Humanity has colonized the solar system – Mars, the Moon, the Asteroid Belt and beyond – but the stars are still out of our reach.
Jim Holden is XO of an ice miner making runs from the rings of Saturn to the mining stations of the Belt. When he and his crew stumble upon a derelict ship, “The Scopuli,” they find themselves in possession of a secret they never wanted. A secret that someone is willing to kill for – and kill on a scale unfathomable to Jim and his crew. War is brewing in the system unless he can find out who left the ship and why.
Detective Miller is looking for a girl. One girl in a system of billions, but her parents have money and money talks. When the trail leads him to “The Scopuli” and rebel sympathizer Holden, he realizes that this girl may be the key to everything.
Holden and Miller must thread the needle between the Earth government, the Outer Planet revolutionaries, and secretive corporations – and the odds are against them. But out in the Belt, the rules are different, and one small ship can change the fate of the universe.
The extraordinarily talented, and equally creative, due behind the pen name ‘James S. A. Corey’ have constructed a true science fiction masterpiece — George R. R. Martin is not wrong in describing “Leviathan Wakes” as a ‘kickass space opera’. I bought this book spontaneously after watching the trailer for the book’s television adaption on SyFy a month or so ago. The Expanse (the television series’ title, and the overall title for the books) looks incredible, though before I intend to watch the series, I wanted to read the book first. And that would honestly have to be the best decision I have ever made, because…
THIS BOOK IS DOWNRIGHT INCREDIBLE/AMAZING/FANTASTIC/MIND-BLOWINGLY-AWESOME! No, seriously. This book would have to be one of my favourite science fiction books of all time. Actually, perhaps my absolute favourite. I have never read a book (of any genre) that made me literally sit on the edge of my seat as I continued to venture further and further into its world.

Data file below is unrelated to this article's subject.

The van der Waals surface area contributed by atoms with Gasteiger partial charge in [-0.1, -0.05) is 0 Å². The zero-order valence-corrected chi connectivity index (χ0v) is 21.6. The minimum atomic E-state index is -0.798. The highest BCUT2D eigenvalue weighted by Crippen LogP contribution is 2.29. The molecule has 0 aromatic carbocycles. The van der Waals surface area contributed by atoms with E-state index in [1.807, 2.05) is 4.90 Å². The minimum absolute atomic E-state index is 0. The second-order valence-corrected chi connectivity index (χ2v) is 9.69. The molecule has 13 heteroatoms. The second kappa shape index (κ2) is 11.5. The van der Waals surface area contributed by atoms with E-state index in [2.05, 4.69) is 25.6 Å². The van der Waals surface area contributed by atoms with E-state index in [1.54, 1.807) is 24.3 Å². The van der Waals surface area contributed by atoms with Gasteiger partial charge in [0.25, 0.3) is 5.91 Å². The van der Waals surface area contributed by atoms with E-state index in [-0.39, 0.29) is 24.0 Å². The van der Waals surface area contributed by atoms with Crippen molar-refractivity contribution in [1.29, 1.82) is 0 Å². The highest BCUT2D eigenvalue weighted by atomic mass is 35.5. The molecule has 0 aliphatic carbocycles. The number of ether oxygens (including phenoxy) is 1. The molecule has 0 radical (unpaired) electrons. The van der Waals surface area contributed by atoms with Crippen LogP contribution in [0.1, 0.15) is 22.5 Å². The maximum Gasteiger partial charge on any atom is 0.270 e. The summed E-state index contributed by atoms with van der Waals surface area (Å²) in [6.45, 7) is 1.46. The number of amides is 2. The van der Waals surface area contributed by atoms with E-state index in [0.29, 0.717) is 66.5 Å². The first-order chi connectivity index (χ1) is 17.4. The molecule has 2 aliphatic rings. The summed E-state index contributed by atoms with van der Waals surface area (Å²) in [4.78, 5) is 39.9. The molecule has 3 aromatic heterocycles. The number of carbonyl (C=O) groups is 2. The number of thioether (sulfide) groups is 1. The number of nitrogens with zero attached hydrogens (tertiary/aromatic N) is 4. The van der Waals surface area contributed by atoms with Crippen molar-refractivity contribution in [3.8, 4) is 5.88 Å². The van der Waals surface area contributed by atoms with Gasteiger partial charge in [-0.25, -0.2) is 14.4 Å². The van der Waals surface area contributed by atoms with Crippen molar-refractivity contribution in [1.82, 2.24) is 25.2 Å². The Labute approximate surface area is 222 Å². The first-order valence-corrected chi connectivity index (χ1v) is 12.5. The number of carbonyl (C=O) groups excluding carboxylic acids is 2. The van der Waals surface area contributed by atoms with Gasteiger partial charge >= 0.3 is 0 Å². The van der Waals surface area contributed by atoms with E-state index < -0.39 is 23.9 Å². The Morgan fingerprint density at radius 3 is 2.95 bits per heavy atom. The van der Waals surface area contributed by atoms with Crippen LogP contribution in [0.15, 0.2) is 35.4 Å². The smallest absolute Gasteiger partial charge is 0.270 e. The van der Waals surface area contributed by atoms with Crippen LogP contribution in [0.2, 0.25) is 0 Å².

When I was writing about my reading experience with “Leviathan Wakes” on Instagram earlier in the week, I had somebody comment asking whether or not this would be a good science fiction book to read, especially if someone hadn’t had a lot of previous experience with the science fiction genre beforehand. My answer: hell yes! This book is the perfect introduction into the science fiction genre, whilst also a wonderful and mind-blowing read for any long time science fiction fan. The writing is easy to read, the occasional ‘technobabble’ is relatively easy to understand, and there is so much action packed into each chapter that you won’t want to put this book down. (In fact, you’ll probably be exactly like me: waking up early just start off your day with this amazing read. Who cares if you’re late for work? Haha.)
The narrative is equally split between the two main characters James Holden and Joe Miller, but everything is written in third person. Initially, going into this book, I thought that this would make it kind of jarring. However, it is incredible how these two authors managed to make the two narratives fit together like a jigsaw puzzle. The two storylines (which, at first, seem as though they have nothing to do with one another) come together and produce a much larger storyline that encompasses Earth, Mars, the Asteroid Belt, and everything in-between and beyond.
Though, not only is the action incredibly written, but so are the vast cast of characters. Personally, I loved the character of Joe Miller (and I cannot wait to see this character come to life on my television screen). There is something so beautifully tragic about this character — especially when it comes to the investigation of the disappearance of Julie Mao. Throughout the course of this novel, Miller has gradually become one of my all time favourite literary characters. Ever. His character is three-dimensional, life-like.
And this can be said about the other characters of “Leviathan Wakes” as well. Each character is wonderfully developed. I want to climb aboard Holden’s ship, the Rocinante, alongside Naomi, Alex and Amos. I want to be a revolutionary with Fred Johnson. I want to go on an investigation with Miller. These are characters whose motivations and agendas may seem unclear in the beginning; yet, their passion and determination become so evident as each chapter progresses.
I would, without a doubt, read this book again. And again. And again, and again. After finishing this book earlier in the week, I experienced the biggest bookish hangover in history. I’m talking bigger than Lady Midnight. I wanted to continue onwards with the rest of the series, but at the same time I didn’t want to rush through it. Instead, I have decided to savour this series. Read it slowly. And appreciate its absolute epic-ness.
I am thinking that sometime during the next few weeks — depending on whether I have enough time (thanks university, thanks work) — I will write a post that discusses this book more in depth. Because there is so much that I want to discuss about this book (especially in regards to Miller and the rest of the characters), but I don’t want to give away spoilers in this review. Hopefully I’ve have that up some time soon!